'Something dark and tormented'.
PIANIST Louis Schwizgebel likes to programme recitals which have dramatic or thematic links, and he told International Piano magazine ahead of his Huddersfield Music Society recital that the second half of his programme "has a dark and tormented mood with Beethoven's 32 Variations and Schubert's D958 Sonata united by their C minor tonality".
He repeats the Beethoven and Schubert - plus Schumann's Kinderszenen which opened his Huddersfield recital - at the Lucerne Festival and in the International Piano Series in London in a few weeks time. Through the quality of its performers and the concertpromoting company it keeps, there can be no doubt that Huddersfield Music Society is a major chamber music provider.
Let us treasure it.
Schwizgebel, who will be 29 in two weeks time, won Second Prize at the 2012 Leeds International Piano Competition, where he was noted for his "poetry and insight" (The Guardian), to which I would add that he has a profound ability to communicate the inner life of a work. The legendary Dame Fanny Waterman, founder of the Leeds Competition, was in Schwizgebel's Huddersfield audience.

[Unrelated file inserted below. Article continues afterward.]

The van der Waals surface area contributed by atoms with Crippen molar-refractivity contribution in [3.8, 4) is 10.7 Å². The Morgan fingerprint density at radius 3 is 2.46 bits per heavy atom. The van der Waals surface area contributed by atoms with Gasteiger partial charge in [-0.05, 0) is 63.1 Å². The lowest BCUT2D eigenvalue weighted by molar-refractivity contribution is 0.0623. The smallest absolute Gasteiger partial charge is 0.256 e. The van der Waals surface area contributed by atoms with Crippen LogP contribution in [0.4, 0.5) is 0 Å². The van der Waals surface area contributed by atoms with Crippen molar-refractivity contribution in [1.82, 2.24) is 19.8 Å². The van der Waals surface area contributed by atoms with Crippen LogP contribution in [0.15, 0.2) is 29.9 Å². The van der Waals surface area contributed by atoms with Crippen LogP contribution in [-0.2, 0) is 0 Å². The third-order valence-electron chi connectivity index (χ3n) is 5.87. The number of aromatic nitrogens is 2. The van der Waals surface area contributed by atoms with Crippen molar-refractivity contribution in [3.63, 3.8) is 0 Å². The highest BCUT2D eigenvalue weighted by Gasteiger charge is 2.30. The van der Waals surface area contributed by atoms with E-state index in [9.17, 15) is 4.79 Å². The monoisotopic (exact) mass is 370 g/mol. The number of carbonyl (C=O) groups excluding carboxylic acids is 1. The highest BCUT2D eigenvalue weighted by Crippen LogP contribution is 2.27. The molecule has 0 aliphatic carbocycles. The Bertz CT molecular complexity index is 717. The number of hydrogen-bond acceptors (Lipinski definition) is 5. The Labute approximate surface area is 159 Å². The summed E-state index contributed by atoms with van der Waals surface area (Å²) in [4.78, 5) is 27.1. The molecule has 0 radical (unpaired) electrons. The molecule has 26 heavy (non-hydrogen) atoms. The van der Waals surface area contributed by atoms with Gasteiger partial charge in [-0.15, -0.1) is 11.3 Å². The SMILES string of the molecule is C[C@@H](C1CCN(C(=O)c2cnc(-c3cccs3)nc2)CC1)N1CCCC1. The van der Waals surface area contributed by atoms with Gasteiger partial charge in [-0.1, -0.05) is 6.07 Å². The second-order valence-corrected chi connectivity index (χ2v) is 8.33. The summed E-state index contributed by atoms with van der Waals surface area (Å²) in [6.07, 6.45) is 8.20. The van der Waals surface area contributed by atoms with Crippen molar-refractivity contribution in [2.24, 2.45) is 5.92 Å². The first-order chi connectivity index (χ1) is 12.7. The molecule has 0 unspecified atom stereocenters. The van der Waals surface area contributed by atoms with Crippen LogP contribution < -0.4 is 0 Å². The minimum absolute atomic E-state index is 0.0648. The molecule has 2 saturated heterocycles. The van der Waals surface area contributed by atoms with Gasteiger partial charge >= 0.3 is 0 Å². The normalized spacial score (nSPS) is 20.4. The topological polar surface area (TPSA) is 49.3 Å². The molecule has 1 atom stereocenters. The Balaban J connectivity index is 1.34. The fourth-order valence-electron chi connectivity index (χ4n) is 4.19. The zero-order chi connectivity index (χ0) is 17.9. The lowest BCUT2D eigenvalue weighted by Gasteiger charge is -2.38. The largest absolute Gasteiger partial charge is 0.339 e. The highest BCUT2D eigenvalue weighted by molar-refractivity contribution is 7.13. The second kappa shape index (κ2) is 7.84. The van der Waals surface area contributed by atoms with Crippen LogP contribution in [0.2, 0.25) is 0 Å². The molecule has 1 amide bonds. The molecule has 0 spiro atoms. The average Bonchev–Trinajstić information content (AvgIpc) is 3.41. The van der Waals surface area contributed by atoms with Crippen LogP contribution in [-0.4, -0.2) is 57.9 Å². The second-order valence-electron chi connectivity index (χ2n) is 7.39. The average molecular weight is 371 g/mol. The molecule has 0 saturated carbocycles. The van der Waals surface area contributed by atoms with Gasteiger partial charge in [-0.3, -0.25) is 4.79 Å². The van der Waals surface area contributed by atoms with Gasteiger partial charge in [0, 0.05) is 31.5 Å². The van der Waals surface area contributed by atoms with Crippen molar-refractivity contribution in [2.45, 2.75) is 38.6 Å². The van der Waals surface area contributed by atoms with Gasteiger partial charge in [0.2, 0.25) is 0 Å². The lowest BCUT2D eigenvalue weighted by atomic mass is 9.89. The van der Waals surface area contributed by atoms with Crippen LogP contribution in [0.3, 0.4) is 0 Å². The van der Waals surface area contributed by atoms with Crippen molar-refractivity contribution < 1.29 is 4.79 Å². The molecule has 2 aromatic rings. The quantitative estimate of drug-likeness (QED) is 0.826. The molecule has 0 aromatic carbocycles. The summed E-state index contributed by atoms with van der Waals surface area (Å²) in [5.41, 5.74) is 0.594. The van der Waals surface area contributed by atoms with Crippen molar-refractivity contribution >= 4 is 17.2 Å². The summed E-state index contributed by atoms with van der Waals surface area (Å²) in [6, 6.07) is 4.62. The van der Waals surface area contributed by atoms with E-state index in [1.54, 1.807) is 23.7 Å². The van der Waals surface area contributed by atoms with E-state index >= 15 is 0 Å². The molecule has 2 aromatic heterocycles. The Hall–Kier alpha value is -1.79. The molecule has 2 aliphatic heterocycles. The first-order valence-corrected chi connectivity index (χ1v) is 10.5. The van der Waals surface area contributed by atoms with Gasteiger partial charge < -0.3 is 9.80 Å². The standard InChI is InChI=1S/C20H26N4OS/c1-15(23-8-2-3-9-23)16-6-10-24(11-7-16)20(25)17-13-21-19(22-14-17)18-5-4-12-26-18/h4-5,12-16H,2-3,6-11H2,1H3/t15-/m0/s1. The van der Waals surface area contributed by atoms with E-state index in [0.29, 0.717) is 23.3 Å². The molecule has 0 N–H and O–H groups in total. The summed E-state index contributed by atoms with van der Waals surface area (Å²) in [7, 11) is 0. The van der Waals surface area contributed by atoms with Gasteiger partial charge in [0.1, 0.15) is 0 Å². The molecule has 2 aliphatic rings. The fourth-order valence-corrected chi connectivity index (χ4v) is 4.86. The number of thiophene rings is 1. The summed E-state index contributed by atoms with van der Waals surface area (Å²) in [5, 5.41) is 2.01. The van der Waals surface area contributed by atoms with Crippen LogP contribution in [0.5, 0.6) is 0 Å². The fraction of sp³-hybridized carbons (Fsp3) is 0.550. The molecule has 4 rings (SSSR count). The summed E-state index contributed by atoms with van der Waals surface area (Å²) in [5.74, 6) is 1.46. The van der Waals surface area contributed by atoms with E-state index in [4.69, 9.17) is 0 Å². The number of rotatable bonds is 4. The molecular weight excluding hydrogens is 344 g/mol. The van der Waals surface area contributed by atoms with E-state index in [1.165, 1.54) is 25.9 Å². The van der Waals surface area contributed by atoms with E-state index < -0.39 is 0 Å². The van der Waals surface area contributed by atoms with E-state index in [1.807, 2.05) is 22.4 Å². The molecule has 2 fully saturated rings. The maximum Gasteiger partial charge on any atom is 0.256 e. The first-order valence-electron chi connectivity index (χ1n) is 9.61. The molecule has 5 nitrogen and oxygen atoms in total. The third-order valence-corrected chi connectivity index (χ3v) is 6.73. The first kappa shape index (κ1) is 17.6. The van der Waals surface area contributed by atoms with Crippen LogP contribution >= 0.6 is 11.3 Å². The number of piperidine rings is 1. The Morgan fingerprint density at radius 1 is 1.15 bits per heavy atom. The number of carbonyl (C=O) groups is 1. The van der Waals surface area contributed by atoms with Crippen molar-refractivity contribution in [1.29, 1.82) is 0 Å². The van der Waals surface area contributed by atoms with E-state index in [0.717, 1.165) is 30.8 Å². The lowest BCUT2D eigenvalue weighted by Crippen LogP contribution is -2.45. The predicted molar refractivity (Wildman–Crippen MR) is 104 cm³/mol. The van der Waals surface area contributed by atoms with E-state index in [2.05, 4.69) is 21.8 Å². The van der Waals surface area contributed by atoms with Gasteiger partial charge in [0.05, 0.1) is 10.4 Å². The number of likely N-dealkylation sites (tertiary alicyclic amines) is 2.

His Kinderszenen were tender childhood images, never sentimental, viewed by a thoughtful adult looking back via the medium of mature music. He paired Kinderszenen with Chopin's Second and Third Ballades. The Second, dedicated to Schumann, was subtle and elegant, even in its turbulent middle section and coda. The charming dance-like main theme of the Third was exquisitely done and the development of its second subject's expressive modulations was even better.
Chopin was a master of ambiguity and musical sleight of hand, like Beethoven, and in the Ballades it can be difficult to hear what is there under the surface. Acute listening skills are needed to get all the hints and hidden connections. No wonder Schwizgebel is a master of this music - he loves performing magic tricks as a hobby!
Beethoven's 32 Variations were intense and explosive, Beethoven at his most extrovert. But still Schwizgebel found introspection in this astonishingly concentrated work without losing any of its range of tonal colours.
The theme Beethoven composed for his Variations inspired the opening of Schubert's D958 Sonata. Schwizgebel has an extraordinary profundity in this work, written in the year Schubert died, drawing us into its inner understanding of life before its final tarantella skips inexorably towards death.